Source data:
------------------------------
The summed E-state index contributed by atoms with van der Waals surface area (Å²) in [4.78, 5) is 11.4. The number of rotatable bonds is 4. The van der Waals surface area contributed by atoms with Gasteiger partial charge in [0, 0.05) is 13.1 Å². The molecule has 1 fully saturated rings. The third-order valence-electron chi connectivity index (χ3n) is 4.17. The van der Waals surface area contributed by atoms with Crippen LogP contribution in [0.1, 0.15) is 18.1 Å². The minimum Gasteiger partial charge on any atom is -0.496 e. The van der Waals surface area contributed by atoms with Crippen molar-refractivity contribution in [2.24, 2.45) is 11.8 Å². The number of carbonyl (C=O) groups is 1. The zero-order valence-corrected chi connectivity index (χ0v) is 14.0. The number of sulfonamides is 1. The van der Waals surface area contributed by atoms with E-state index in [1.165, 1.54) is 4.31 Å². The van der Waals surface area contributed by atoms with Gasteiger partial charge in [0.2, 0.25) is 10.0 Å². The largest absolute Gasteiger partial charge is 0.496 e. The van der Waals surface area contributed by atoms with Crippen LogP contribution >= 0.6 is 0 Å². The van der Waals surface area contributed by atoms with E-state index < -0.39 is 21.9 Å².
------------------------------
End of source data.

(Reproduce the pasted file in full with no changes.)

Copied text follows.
The summed E-state index contributed by atoms with van der Waals surface area (Å²) in [4.78, 5) is 11.4. The number of rotatable bonds is 4. The van der Waals surface area contributed by atoms with Gasteiger partial charge in [0, 0.05) is 13.1 Å². The molecule has 1 fully saturated rings. The third-order valence-electron chi connectivity index (χ3n) is 4.17. The van der Waals surface area contributed by atoms with Crippen LogP contribution in [0.1, 0.15) is 18.1 Å². The minimum Gasteiger partial charge on any atom is -0.496 e. The van der Waals surface area contributed by atoms with Crippen molar-refractivity contribution in [2.24, 2.45) is 11.8 Å². The number of carbonyl (C=O) groups is 1. The zero-order valence-corrected chi connectivity index (χ0v) is 14.0. The number of sulfonamides is 1. The van der Waals surface area contributed by atoms with E-state index in [1.165, 1.54) is 4.31 Å². The van der Waals surface area contributed by atoms with Gasteiger partial charge in [0.2, 0.25) is 10.0 Å². The largest absolute Gasteiger partial charge is 0.496 e. The van der Waals surface area contributed by atoms with Crippen LogP contribution >= 0.6 is 0 Å². The van der Waals surface area contributed by atoms with E-state index < -0.39 is 21.9 Å².